After several years of believing that newer was always better, hotel developers now are renovating faded old luxury hotels in almost every large American city.
A few of the famed, but time-worn, hotels recently restored to their former glory include such establishments as the Ritz Carlton (previously the Novarro) in New York City, the Bellevue-Stratford in Philadelphia, the Mayflower in Washington, D.C., the Drake in Chicago, the Peabody in Memphis, the Adolphus in Dallas, the Bel-Air in Los Angeles, and the Olympic in Seattle.
''This renovation trend first emerged four or five years ago,'' says Randall Smith, associate director of research at Laventhol & Horwath, an accounting firm that specializes in the lodging industry.
''It is going full speed now, sometimes with as many as half a dozen renovations occurring or just completed in some cities, such as New York, Philadelphia, or Washington, D.C. And given its many advantages for hotel owners , this trend should continue for some time.''
Just what makes hotel renovations so popular right now?
One reason is clearly the economics of construction. ''The most thorough renovation usually costs far less than comparable new building,'' reports Hans Sternik, president of Inter-Continental Hotels, which has restored several American properties, including the Inter-Continental New York, formerly the Barclay, and the St. Anthony in San Antonio, Texas.
The other advantage of renovation is tax considerations. ''The tax benefits of rehabilitation can be astounding, and they depend on the age and character of the building being restored,'' says Thomas Tarantino, a financial adviser in Philadelphia.
''If the cost of rehabilitation exceeds the cost of the building, the renovation can qualify for the investment-tax credit. For a property on the Department of the Interior's National Register of Historic Places, that credit can equal 25 percent of the renovation cost. For other nonlandmark properties over 30 years old, this credit can be 15 or 20 percent.
''The investment-tax credit is a dollar-for-dollar reduction in a taxpayer's bill. Through the investment-tax credit, you can often recover the entire equity invested in a rehabilitation project in just one year.''
Aside from these compelling dollars-and-cents considerations, renovated hotels offer other less tangible, but nonetheless valuable, advantages, such as an established reputation and clientele, irreplaceable architectural charm, and updated mechanical systems and meeting facilities.
Another plus is an unbeatable location. The 14-story neo-Federal-style Inter-Continental New York stands on East 48th Street, off Park Avenue - a prime business area whose high land costs now dictate 30- and 40-story prestige office buildings rather than new hotels.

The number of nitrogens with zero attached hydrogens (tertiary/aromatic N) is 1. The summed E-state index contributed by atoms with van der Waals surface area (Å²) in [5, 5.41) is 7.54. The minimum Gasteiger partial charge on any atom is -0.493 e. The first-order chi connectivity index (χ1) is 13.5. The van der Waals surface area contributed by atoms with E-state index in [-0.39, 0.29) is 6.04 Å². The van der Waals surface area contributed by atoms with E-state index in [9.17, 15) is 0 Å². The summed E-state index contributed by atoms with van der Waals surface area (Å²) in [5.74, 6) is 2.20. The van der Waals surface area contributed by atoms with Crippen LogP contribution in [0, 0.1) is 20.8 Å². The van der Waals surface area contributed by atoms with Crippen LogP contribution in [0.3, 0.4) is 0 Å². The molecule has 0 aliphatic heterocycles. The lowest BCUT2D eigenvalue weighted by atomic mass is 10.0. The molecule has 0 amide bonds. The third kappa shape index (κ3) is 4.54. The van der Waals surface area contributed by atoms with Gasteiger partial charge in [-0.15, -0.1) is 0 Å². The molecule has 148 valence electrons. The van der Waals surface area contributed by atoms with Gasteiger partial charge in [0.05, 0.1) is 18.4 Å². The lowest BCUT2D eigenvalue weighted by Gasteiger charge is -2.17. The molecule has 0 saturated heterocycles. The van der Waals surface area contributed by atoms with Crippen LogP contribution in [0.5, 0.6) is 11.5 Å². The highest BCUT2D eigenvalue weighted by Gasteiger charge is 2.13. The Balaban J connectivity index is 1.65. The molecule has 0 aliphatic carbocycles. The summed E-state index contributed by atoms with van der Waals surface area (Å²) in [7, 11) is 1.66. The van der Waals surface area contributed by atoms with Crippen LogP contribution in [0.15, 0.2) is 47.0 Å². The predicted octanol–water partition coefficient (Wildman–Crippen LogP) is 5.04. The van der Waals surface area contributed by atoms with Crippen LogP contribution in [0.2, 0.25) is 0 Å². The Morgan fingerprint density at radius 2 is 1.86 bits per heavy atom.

The recently renovated Mark Hopkins stands atop San Francisco's Nob Hill, which ran out of developable land years ago.
Or consider the impossible-to-duplicate location of Los Angeles' Hotel Bel-Air, which has just undergone a major facelift since the Caroline Hunt Trust of Dallas purchased the property in 1982. With enough money, someone could duplicate the Bel-Air's rambling one- and two-story pink stucco Mission-style buildings and bungalows at another site. And given more money and the passage of years, they might be able to recreate the Shangri-La mood of this hotel's estate-like 11-acre grounds.
But no one could reproduce the Hotel Bel-Air's location, surrounded by mansions and estates in Bel-Air's secluded Stone Canyon. Today's zoning simply would not permit a hotel to be built in this solidly residential neighborhood only one mile west of Beverly Hills.
The Hotel Bel-Air exists because its buildings were the original early-1920s sales offices for the Bel-Air subdivision and the onetime Bel-Air Stables, which were nonconforming zoning uses that could be transformed into a luxury hotel around 1940.
For all their benefits, however, hotel renovations can run into unexpected problems, usually budgetary. Soon after Chicago's venerable 600-room Drake Hotel embarked on its several-year, top-to-bottom renovation in 1981, overall costs rapidly escalated from the estimated $6 million to $12 million because this North Michigan Avenue landmark was far more solidly built than the architects and engineers had ever imagined.
All interior walls between rooms were 6-inch-thick solid plaster, which meant additional work when updating the electrical wiring, plumbing, and air conditioning. The Drake's solid construction, moreover, raised the cost of combining two small rooms into much larger ones or suites on one floor.
Despite these budget-busting surprises, the hotel-renovation trend shows no signs of slowing down, much to the delight of guests who savor past graciousness or remember the hotels in their original heydays.
When the Drake finishes its renovation early next year, the lobby and its upper-level Palm Court, the several restaurants, the Gold Coast ballroom, and all the guest rooms will have the same sparkle as they did when the hotel opened on New Year's Eve in 1920.